The best way to write a sympathy card is to be genuine and simply say what you feel

The History of Sympathy Cards

Posted: February 21st, 2011 | Author: writer | Filed under: Articles and guides | Tags: , , , , , , , , , | No Comments »

Expressions of sympathy differ from culture to culture. Sympathy is functional for society since it provides a social connection of people. Different cultures have certain norms for the display of sympathy to a bereaved person following the death of a loved one. One form of showing sympathy is in the form of sympathy cards.

The history of sympathy cards started with early people’s attempt to maintain or achieve relationship with other people. With the emergence of postage stamps in 1850, sympathy messages became a popular act, most commonly used in Western countries. In the year 1971, a book-editing manager of Hallmark cards named Richard Rhodes reported that very few cards were sent during that time. However, in the year 2000, sympathy cards were more common in the Western countries, the United States on the lead. The early sympathy cards were usually announcements of a death of a person. These cards were sent to the bereaved to help ease the pain of the passing of a loved one. The words dead or death is not normally mentioned in sympathy cards.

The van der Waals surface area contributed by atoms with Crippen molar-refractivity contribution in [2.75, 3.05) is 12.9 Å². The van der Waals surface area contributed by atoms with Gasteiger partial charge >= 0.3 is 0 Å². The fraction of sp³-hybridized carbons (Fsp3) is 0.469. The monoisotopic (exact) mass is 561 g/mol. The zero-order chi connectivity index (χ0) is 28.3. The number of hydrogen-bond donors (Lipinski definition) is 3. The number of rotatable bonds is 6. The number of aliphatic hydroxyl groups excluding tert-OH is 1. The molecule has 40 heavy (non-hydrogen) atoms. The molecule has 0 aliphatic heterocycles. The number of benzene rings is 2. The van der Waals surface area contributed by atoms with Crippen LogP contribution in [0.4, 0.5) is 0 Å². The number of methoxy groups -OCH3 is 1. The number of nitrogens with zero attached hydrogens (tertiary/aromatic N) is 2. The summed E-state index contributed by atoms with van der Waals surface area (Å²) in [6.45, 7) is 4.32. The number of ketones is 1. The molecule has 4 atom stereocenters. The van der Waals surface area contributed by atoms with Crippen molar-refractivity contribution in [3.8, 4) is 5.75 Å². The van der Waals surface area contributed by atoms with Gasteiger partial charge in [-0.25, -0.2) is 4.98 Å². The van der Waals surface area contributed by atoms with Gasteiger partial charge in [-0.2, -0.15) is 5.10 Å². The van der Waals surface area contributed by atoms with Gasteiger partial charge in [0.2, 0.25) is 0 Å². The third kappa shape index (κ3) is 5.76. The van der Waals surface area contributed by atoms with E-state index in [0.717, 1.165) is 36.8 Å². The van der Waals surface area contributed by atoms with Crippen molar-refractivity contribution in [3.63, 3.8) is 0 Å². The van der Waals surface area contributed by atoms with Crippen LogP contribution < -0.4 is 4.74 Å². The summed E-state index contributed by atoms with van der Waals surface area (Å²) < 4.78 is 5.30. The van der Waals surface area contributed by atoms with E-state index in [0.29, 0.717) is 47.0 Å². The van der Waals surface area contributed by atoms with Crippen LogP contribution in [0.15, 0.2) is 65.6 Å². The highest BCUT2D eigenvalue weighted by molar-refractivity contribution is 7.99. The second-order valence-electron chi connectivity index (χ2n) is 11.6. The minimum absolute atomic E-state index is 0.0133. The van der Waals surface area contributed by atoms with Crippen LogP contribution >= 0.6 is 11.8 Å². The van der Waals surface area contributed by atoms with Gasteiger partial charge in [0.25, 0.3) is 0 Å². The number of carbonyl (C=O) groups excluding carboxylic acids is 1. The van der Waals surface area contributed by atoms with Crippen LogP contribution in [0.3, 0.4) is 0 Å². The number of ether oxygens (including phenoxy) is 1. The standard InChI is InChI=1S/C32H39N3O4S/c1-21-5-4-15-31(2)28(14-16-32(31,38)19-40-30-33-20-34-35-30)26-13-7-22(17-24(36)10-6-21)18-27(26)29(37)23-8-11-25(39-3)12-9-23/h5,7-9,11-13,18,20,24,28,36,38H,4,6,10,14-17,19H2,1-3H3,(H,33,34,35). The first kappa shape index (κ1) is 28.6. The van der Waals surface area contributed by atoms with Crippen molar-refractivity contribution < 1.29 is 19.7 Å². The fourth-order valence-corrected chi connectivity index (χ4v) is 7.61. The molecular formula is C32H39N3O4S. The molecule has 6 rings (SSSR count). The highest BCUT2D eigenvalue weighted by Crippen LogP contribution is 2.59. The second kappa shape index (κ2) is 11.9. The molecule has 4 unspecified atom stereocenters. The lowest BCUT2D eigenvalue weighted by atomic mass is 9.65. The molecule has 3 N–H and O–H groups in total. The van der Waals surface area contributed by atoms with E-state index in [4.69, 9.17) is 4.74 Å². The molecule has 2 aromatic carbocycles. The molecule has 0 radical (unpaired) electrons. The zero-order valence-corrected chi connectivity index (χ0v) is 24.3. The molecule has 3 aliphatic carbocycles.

In 2000, Americans were sending more than 120 million sympathy cards every year. With hundreds of designs in the market, sending these cards increase every year. Today, sympathy cards not only convey condolence in times of death but are also used for loss of job, divorce, disability, serious illness and even loss of a pet.

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